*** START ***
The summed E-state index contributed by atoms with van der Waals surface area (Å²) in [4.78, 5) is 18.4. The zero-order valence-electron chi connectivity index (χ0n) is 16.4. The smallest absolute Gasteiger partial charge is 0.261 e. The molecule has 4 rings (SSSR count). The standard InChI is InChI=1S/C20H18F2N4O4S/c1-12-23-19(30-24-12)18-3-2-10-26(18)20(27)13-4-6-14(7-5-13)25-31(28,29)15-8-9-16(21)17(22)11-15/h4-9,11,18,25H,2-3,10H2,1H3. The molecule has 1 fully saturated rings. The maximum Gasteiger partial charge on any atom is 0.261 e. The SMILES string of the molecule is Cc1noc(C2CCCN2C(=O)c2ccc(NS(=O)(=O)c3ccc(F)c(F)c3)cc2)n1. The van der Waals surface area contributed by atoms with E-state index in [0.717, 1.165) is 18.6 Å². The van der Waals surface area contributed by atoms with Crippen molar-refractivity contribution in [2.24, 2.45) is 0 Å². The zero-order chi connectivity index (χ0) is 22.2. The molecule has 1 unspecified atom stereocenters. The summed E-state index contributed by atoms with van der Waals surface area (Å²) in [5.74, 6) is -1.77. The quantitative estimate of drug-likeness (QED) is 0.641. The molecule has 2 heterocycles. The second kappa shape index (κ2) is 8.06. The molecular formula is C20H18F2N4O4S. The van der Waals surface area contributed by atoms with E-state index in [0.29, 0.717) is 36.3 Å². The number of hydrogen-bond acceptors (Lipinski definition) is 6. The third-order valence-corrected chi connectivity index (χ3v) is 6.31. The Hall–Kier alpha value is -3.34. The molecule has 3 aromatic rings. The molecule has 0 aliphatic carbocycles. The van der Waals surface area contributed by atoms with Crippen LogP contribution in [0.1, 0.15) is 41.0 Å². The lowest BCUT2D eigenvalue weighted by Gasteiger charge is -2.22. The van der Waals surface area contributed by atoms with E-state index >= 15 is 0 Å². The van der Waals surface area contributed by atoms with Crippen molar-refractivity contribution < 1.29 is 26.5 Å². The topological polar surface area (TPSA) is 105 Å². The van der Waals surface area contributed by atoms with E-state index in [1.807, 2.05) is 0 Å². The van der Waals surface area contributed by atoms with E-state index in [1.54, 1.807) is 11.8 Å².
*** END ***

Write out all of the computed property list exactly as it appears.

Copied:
The summed E-state index contributed by atoms with van der Waals surface area (Å²) in [4.78, 5) is 18.4. The zero-order valence-electron chi connectivity index (χ0n) is 16.4. The smallest absolute Gasteiger partial charge is 0.261 e. The molecule has 4 rings (SSSR count). The standard InChI is InChI=1S/C20H18F2N4O4S/c1-12-23-19(30-24-12)18-3-2-10-26(18)20(27)13-4-6-14(7-5-13)25-31(28,29)15-8-9-16(21)17(22)11-15/h4-9,11,18,25H,2-3,10H2,1H3. The molecule has 1 fully saturated rings. The maximum Gasteiger partial charge on any atom is 0.261 e. The SMILES string of the molecule is Cc1noc(C2CCCN2C(=O)c2ccc(NS(=O)(=O)c3ccc(F)c(F)c3)cc2)n1. The van der Waals surface area contributed by atoms with E-state index in [0.717, 1.165) is 18.6 Å². The van der Waals surface area contributed by atoms with Crippen molar-refractivity contribution in [2.24, 2.45) is 0 Å². The zero-order chi connectivity index (χ0) is 22.2. The molecule has 1 unspecified atom stereocenters. The summed E-state index contributed by atoms with van der Waals surface area (Å²) in [5.74, 6) is -1.77. The quantitative estimate of drug-likeness (QED) is 0.641. The molecule has 2 heterocycles. The second kappa shape index (κ2) is 8.06. The molecular formula is C20H18F2N4O4S. The van der Waals surface area contributed by atoms with E-state index in [0.29, 0.717) is 36.3 Å². The number of hydrogen-bond acceptors (Lipinski definition) is 6. The third-order valence-corrected chi connectivity index (χ3v) is 6.31. The Hall–Kier alpha value is -3.34. The molecule has 3 aromatic rings. The molecule has 0 aliphatic carbocycles. The van der Waals surface area contributed by atoms with Crippen LogP contribution in [0.1, 0.15) is 41.0 Å². The lowest BCUT2D eigenvalue weighted by Gasteiger charge is -2.22. The van der Waals surface area contributed by atoms with E-state index >= 15 is 0 Å². The van der Waals surface area contributed by atoms with Crippen molar-refractivity contribution < 1.29 is 26.5 Å². The topological polar surface area (TPSA) is 105 Å². The van der Waals surface area contributed by atoms with E-state index in [1.807, 2.05) is 0 Å². The van der Waals surface area contributed by atoms with E-state index in [1.54, 1.807) is 11.8 Å².